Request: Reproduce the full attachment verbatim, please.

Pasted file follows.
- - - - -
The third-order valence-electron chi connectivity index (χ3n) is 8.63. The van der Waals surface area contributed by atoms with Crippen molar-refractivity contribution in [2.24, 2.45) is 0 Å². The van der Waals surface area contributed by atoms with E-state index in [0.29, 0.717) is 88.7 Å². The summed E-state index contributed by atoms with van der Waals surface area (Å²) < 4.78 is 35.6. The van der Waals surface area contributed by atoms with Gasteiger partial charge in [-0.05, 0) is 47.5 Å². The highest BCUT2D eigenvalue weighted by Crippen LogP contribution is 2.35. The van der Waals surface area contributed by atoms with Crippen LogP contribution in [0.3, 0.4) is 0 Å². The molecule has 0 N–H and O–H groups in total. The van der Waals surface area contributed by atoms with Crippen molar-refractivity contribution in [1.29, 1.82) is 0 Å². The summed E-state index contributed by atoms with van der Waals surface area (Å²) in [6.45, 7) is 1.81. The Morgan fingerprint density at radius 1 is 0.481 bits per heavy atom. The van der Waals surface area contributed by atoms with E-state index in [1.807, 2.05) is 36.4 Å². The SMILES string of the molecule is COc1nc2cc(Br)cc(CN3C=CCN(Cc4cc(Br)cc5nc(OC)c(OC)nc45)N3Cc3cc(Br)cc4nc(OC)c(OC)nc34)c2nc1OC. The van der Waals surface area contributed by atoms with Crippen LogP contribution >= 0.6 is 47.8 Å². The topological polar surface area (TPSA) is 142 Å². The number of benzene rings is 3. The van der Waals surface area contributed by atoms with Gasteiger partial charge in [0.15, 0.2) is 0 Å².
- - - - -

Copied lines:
The third-order valence-electron chi connectivity index (χ3n) is 8.63. The van der Waals surface area contributed by atoms with Crippen molar-refractivity contribution in [2.24, 2.45) is 0 Å². The van der Waals surface area contributed by atoms with E-state index in [0.29, 0.717) is 88.7 Å². The summed E-state index contributed by atoms with van der Waals surface area (Å²) < 4.78 is 35.6. The van der Waals surface area contributed by atoms with Gasteiger partial charge in [-0.05, 0) is 47.5 Å². The highest BCUT2D eigenvalue weighted by Crippen LogP contribution is 2.35. The van der Waals surface area contributed by atoms with Crippen LogP contribution in [0.3, 0.4) is 0 Å². The molecule has 0 N–H and O–H groups in total. The van der Waals surface area contributed by atoms with Crippen molar-refractivity contribution in [1.29, 1.82) is 0 Å². The summed E-state index contributed by atoms with van der Waals surface area (Å²) in [6.45, 7) is 1.81. The Morgan fingerprint density at radius 1 is 0.481 bits per heavy atom. The van der Waals surface area contributed by atoms with E-state index in [1.807, 2.05) is 36.4 Å². The SMILES string of the molecule is COc1nc2cc(Br)cc(CN3C=CCN(Cc4cc(Br)cc5nc(OC)c(OC)nc45)N3Cc3cc(Br)cc4nc(OC)c(OC)nc34)c2nc1OC. The van der Waals surface area contributed by atoms with Crippen LogP contribution >= 0.6 is 47.8 Å². The topological polar surface area (TPSA) is 142 Å². The number of benzene rings is 3. The van der Waals surface area contributed by atoms with Gasteiger partial charge in [0.15, 0.2) is 0 Å².